Get Your Deck Joists Right
Prescriptive guides provide textbook solutions.
Old decks are time capsules. It’s interesting to ponder, “What were they thinking?” whenever I replace or upgrade them. I see built-up beams with unsupported joints, ledgers attached with seemingly any fastener that was in the truck, and joists of every size without regard for span.
Thankfully, prescriptive deck-building codes have largely squashed most bad practices. But while deck footings, ledger and lateral connections, and various other aspects of deck building get a lot of ink, one of the deck’s most basic components often gets dismissed: joists.
There are a couple of solid resources to reference to get deck joists right: the 2018 International Residential Code (IRC), and the American Wood Council’s Prescriptive Residential Wood Deck Construction Guide (DCA 6), which is based on the 2012 IRC. These resources give guidance on spans and cantilevers, connecting joists to beams, treating cuts, and many other important details. Check with your local building inspector to see which best applies to your area.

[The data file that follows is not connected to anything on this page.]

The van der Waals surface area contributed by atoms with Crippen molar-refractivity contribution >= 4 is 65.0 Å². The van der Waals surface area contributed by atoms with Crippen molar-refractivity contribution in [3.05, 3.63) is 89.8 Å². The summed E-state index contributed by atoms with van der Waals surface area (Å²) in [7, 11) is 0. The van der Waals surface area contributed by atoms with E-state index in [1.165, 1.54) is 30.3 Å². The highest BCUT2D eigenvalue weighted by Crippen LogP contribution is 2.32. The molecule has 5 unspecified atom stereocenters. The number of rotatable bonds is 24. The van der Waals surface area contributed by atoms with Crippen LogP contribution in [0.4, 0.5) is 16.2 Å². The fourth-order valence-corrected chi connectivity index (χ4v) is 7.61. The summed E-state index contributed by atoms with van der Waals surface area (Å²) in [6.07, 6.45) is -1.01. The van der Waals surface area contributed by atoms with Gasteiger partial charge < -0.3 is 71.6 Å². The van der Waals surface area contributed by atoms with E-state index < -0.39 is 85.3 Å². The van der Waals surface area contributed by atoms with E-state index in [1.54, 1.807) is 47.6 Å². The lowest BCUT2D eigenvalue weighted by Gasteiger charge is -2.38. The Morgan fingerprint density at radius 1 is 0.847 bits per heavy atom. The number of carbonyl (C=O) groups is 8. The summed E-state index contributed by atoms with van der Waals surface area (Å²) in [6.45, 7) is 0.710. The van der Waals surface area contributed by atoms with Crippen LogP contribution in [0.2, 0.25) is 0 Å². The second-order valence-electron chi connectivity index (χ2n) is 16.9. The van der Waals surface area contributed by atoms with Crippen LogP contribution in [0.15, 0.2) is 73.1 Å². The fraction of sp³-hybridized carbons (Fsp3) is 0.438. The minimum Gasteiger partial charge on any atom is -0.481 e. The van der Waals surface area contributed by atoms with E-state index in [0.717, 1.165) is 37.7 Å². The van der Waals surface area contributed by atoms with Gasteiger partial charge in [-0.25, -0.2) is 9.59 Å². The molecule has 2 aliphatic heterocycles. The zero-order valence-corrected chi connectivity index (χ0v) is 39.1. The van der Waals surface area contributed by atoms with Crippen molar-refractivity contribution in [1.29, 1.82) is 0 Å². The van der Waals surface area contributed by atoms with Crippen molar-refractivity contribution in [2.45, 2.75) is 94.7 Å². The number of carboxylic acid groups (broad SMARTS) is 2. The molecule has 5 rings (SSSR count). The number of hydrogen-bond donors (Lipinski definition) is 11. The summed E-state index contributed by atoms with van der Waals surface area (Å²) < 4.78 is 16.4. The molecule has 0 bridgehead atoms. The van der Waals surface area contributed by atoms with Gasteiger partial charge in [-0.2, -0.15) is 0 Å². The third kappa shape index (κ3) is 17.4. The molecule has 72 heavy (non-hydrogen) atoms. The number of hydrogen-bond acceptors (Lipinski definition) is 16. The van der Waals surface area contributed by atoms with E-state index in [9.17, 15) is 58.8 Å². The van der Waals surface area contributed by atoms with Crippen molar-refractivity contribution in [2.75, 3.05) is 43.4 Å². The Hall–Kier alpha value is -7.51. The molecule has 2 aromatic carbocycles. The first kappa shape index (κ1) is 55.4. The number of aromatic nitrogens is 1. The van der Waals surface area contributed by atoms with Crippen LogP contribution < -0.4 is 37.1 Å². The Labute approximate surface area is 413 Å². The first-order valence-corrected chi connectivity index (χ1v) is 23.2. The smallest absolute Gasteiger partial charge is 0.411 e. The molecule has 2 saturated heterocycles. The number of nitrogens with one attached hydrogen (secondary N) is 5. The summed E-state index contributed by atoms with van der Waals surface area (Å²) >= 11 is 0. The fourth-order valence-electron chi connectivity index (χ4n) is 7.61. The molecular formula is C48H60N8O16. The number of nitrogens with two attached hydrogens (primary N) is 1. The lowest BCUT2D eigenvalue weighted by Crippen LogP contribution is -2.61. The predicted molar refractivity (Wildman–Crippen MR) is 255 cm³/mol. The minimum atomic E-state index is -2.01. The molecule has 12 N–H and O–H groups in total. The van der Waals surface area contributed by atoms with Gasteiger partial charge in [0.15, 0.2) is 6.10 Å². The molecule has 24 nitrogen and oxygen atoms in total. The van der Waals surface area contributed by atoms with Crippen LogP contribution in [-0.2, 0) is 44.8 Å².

Needless to say, there’s a lot more to joists than simply choosing the right lumber. But that’s still the best place to start.
Dried lumber makes building easier
Most decks are framed with pressure-treated dimensional lumber. The pressure-treating process leaves lumber wet; the moisture content may exceed 50%. As the wood dries, it shrinks and often changes shape. If this movement happens before the lumber is used, you’ll have fewer problems down the road. Lumber that dries in place is more likely to move, leaving the decking looking wavy.
One way to reduce wood movement is to use wood that is kiln-dried after treatment (KDAT) or air-dried after treatment (ADAT). Drying after treatment brings the moisture content below 19%, stabilizing the wood somewhat so it is less likely to warp or shrink beyond what you’d expect from seasonal…